Stefanik Moves To Prevent Comey-Era Spy Abuses At FBI

Stefanik Moves To Prevent Comey-Era Spy Abuses At FBI

The bill requires the FBI director to inform Congress when investigations of candidates for federal office are undertaken by federal law enforcement.

Elise Stefanik, a Republican lawmaker who sits on the House Permanent Select Committee on Intelligence, introduced legislation Wednesday that would require the FBI director to promptly inform Congress when investigations of candidates for federal office are undertaken by federal law enforcement or intelligence authorities.

Two years ago, when then-FBI Director James Comey finally notified Congress that he’d opened up a counterintelligence investigation of the Trump campaign the previous year, some members were deeply troubled. Not only was the FBI director not supposed to hide his counterintelligence work from a key group of congressional members who receive his briefings, he was supposed to notify them in particular about politically sensitive probes.

The legislation from Stefanik, a three-term representative from New York, addresses a loophole in current law that allowed Comey to unilaterally withhold that information from key congressional oversight bodies. In a March 2017 hearing, Comey admitted to Stefanik that he did not follow the typical protocols or procedures regarding notifying Congress about the opening of a counterintelligence investigation in part because he was not required to do so.

Pressed to explain why he waited nine months to brief the leaders of the House and Senate intelligence committees, he admitted he was supposed to provide quarterly updates but had refused to do so regarding the Trump-Russia probe for the same reason many thought he should have done so. “I think our decision was, it was a matter of such sensitivity that we wouldn’t include it in the quarterly briefings,” he said.

Comey suggested in testimony that he did not make the decision to hide the information from Congress, placing the blame on the “head of our counterintelligence division.” But Bill Priestap, the former assistant director of the FBI’s counterintelligence division, told a joint congressional committee it was Comey himself who made the decision to hide the existence of the anti-Trump spy operation from Congress.

“Mr. Comey was involved in those notifications. I was not,” Priestap told lawmakers. “I don’t instruct Mr. Comey, nor did I ever instruct him to do anything.” When Rep. Jim Jordan, R-Ohio, asked him point-blank “Who made the decision not to brief Congress in this particular instance?” Priestap said, “Mr. Comey.”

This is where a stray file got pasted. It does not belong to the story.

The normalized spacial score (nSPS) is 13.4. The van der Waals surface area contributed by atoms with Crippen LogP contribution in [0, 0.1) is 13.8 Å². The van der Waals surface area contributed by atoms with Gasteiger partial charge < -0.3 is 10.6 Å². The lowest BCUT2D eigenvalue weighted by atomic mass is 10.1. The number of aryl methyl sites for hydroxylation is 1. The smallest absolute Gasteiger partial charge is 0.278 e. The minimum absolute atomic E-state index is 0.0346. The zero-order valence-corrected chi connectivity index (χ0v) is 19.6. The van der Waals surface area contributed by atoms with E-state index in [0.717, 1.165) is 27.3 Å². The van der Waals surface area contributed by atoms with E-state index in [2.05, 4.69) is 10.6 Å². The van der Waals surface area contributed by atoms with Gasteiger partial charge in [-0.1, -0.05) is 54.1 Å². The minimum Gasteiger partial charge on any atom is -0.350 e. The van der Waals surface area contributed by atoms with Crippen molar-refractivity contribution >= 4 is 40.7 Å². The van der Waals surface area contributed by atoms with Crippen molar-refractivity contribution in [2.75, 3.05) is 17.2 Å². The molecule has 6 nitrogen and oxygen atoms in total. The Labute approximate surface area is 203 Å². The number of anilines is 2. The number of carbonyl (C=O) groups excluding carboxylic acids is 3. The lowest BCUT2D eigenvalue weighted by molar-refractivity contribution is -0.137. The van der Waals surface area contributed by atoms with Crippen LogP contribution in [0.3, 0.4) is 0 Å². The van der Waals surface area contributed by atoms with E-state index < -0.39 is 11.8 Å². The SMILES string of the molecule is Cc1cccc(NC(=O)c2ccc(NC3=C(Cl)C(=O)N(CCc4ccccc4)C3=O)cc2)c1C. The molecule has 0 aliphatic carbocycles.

Stefanik’s legislation would formalize the requirement of quarterly updates on counterintelligence briefings. In addition, it would require the FBI director to “promptly notify” the committees if the agency was investigating any candidate for federal office, any candidate’s campaign, or any individual known to be affiliated with a campaign.

The Trump-Russia probe from the 2016 campaign touched off a massive scandal that included wiretaps of private citizens, weaponization of campaign-funded opposition research, the deployment of overseas intelligence assets against American citizens, and allegations that America’s top law enforcement and intelligence officials were attempting a soft coup of the duly-elected president of the United States. That probe, thanks to strategic leaks from intelligence officials, then folded into Special Counsel Robert Mueller’s sprawling two-year-long investigation. It resulted in zero charges related to collusion or conspiracy with Russia to steal the election from Hillary Clinton.

Attorney General William Barr acknowledged the spy operation before the Senate Wednesday, and said he is reviewing the origins of the probe.

Mollie Ziegler Hemingway is a senior editor at The Federalist. She is Senior Journalism Fellow at Hillsdale College and a Fox News contributor. Follow her on Twitter at @mzhemingway
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